Arcane / Mystery / Fantasy or similar – the game has some magical, fantastic or otherwise weird element for players to interact with rather than being strictly historical. This could include ‘what if’ or alternative history games such as the Don’t Panic game about Operation Sealion.
This covers how the players are arranged, crucially to what extent they are in teams. These may overlap and games may have a mix of styles.
Tight teams – the players are assigned to a team to which they are mostly fixed for the duration. Operational games are usually fairly tight.
Loose teams – though assigned to teams or tables, players have one or more affiliations (e.g. religion or tribe) which may cut across other groupings. One example of this would be the Scientists or the DAFT activists from Watch the Skies.
Individuals – players are largely free to determine their own groupings though they are likely to have some cross-cutting affiliations. Examples include The Wind that swept Mexico, Funeral Games and Come to a King.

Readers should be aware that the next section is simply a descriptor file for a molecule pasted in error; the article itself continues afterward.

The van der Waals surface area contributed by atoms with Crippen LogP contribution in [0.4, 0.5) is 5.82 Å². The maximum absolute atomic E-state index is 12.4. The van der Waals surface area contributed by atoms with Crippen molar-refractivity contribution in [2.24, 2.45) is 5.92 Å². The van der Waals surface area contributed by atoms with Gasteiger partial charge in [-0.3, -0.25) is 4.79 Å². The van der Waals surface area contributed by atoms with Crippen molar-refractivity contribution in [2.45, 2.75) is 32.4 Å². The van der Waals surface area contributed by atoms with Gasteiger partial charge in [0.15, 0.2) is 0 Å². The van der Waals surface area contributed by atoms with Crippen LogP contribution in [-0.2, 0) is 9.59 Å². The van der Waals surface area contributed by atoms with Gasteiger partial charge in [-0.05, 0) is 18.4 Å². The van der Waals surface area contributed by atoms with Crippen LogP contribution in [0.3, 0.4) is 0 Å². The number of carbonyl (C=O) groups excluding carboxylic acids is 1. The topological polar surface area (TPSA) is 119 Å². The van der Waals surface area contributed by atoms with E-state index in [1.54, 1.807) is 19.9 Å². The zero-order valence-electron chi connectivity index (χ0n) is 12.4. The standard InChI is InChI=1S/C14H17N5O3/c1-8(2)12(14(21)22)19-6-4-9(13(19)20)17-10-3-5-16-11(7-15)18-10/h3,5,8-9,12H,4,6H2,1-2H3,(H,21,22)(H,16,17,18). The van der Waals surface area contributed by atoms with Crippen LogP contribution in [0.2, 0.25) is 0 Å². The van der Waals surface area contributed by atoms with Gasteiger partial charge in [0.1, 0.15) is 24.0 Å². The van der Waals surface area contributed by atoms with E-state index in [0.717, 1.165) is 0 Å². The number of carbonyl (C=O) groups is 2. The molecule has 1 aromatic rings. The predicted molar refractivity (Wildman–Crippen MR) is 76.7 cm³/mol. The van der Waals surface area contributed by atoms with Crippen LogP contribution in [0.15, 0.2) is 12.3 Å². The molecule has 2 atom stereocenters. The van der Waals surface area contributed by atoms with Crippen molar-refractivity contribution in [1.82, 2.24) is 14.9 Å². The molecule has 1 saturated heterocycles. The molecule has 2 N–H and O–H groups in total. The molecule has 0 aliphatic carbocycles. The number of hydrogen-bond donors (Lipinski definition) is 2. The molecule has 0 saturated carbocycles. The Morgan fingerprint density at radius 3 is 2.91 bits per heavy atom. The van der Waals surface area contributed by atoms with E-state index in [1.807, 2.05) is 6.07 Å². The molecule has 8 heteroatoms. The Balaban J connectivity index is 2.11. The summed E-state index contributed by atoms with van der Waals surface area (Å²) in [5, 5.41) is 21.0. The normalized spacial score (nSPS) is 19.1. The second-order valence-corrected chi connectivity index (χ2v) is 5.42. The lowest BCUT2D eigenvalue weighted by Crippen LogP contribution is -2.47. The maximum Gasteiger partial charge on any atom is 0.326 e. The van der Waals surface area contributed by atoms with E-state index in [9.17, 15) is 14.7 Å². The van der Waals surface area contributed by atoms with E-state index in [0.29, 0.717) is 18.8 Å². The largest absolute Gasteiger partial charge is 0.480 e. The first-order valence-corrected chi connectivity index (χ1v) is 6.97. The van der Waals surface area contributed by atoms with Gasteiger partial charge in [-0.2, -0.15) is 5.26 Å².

Megagame Taxonomy – Examples
My own recent game Come to a King would be
Topic – Early Eleventh-century Britain, Ireland and Scandinavia
Format – Open
Focus – Military, Political and Religious
Style – Loose teams and Individuals
I’d assess (though open to correction) Jaap’s recent Guelphs and Ghibellines as:
Topic – Thirteenth Century northern Italy
Format – Open
Focus – Military, Political, Economic and Religious
Style – Tight teams (with some cross-cutting Loose team affiliations)
I’d welcome any comments on this initial thinking on a Megagame taxonomy. If people feel it’s useful, perhaps we could share on the Megagame Makers page and relevant Facebook pages.
- Do people find a megagame taxonomy helpful, particularly as a way of helping players pick games?
- Is this megagame taxonomy too complicated?
- Are there major omissions in this megagame taxonomy?
- One other category I considered was Realism – where does the game stand on simulation vs. game, but I thought this was too fiddly – do people agree?
- Is there really only one type of Megagame? Or maybe two?